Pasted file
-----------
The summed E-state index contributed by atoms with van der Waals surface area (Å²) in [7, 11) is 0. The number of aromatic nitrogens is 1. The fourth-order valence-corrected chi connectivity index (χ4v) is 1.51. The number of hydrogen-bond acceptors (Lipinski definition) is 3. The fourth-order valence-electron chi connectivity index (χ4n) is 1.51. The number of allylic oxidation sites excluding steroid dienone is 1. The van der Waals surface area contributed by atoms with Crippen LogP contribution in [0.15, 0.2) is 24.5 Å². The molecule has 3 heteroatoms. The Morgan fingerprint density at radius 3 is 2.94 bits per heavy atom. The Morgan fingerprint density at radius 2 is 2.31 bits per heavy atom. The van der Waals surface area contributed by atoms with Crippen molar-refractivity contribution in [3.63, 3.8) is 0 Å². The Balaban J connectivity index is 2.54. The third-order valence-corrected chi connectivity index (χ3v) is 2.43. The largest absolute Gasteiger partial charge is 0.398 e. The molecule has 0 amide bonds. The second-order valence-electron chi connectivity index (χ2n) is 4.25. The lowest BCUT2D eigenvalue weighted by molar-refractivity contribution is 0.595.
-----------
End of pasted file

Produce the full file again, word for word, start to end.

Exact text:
The summed E-state index contributed by atoms with van der Waals surface area (Å²) in [7, 11) is 0. The number of aromatic nitrogens is 1. The fourth-order valence-corrected chi connectivity index (χ4v) is 1.51. The number of hydrogen-bond acceptors (Lipinski definition) is 3. The fourth-order valence-electron chi connectivity index (χ4n) is 1.51. The number of allylic oxidation sites excluding steroid dienone is 1. The van der Waals surface area contributed by atoms with Crippen LogP contribution in [0.15, 0.2) is 24.5 Å². The molecule has 3 heteroatoms. The Morgan fingerprint density at radius 3 is 2.94 bits per heavy atom. The Morgan fingerprint density at radius 2 is 2.31 bits per heavy atom. The van der Waals surface area contributed by atoms with Crippen molar-refractivity contribution in [3.63, 3.8) is 0 Å². The Balaban J connectivity index is 2.54. The third-order valence-corrected chi connectivity index (χ3v) is 2.43. The largest absolute Gasteiger partial charge is 0.398 e. The molecule has 0 amide bonds. The second-order valence-electron chi connectivity index (χ2n) is 4.25. The lowest BCUT2D eigenvalue weighted by molar-refractivity contribution is 0.595.